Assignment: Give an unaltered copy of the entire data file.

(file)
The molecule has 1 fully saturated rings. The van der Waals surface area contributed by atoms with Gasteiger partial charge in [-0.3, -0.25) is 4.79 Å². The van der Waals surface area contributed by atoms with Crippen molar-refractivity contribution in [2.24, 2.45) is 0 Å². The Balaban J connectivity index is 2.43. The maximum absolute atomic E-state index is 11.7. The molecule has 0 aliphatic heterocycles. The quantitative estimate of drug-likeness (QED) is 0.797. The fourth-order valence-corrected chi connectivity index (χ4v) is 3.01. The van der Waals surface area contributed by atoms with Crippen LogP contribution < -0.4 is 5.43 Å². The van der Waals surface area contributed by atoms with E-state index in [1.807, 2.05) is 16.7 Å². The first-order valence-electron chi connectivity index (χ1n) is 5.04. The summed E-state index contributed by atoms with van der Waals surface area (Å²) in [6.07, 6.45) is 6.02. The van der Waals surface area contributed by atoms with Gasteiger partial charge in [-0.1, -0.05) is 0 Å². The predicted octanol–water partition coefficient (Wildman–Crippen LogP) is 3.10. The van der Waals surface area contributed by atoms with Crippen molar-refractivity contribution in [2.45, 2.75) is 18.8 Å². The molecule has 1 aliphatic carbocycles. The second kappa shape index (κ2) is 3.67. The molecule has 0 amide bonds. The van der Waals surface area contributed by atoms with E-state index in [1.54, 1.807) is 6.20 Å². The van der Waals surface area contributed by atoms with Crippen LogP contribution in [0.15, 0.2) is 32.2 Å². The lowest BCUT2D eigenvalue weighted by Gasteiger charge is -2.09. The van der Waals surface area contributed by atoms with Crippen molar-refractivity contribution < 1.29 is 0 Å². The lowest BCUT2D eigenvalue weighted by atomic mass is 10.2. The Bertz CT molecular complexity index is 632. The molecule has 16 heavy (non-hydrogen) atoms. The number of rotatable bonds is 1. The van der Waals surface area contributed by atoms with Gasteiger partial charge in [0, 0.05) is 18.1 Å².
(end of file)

The molecule has 1 fully saturated rings. The van der Waals surface area contributed by atoms with Gasteiger partial charge in [-0.3, -0.25) is 4.79 Å². The van der Waals surface area contributed by atoms with Crippen molar-refractivity contribution in [2.24, 2.45) is 0 Å². The Balaban J connectivity index is 2.43. The maximum absolute atomic E-state index is 11.7. The molecule has 0 aliphatic heterocycles. The quantitative estimate of drug-likeness (QED) is 0.797. The fourth-order valence-corrected chi connectivity index (χ4v) is 3.01. The van der Waals surface area contributed by atoms with Crippen LogP contribution < -0.4 is 5.43 Å². The van der Waals surface area contributed by atoms with E-state index in [1.807, 2.05) is 16.7 Å². The first-order valence-electron chi connectivity index (χ1n) is 5.04. The summed E-state index contributed by atoms with van der Waals surface area (Å²) in [6.07, 6.45) is 6.02. The van der Waals surface area contributed by atoms with Gasteiger partial charge in [-0.1, -0.05) is 0 Å². The predicted octanol–water partition coefficient (Wildman–Crippen LogP) is 3.10. The van der Waals surface area contributed by atoms with Crippen molar-refractivity contribution in [2.45, 2.75) is 18.8 Å². The molecule has 1 aliphatic carbocycles. The second kappa shape index (κ2) is 3.67. The molecule has 0 amide bonds. The van der Waals surface area contributed by atoms with E-state index in [1.54, 1.807) is 6.20 Å². The van der Waals surface area contributed by atoms with Crippen LogP contribution in [0.15, 0.2) is 32.2 Å². The lowest BCUT2D eigenvalue weighted by Gasteiger charge is -2.09. The van der Waals surface area contributed by atoms with Crippen molar-refractivity contribution < 1.29 is 0 Å². The lowest BCUT2D eigenvalue weighted by atomic mass is 10.2. The Bertz CT molecular complexity index is 632. The molecule has 16 heavy (non-hydrogen) atoms. The number of rotatable bonds is 1. The van der Waals surface area contributed by atoms with Gasteiger partial charge in [0, 0.05) is 18.1 Å².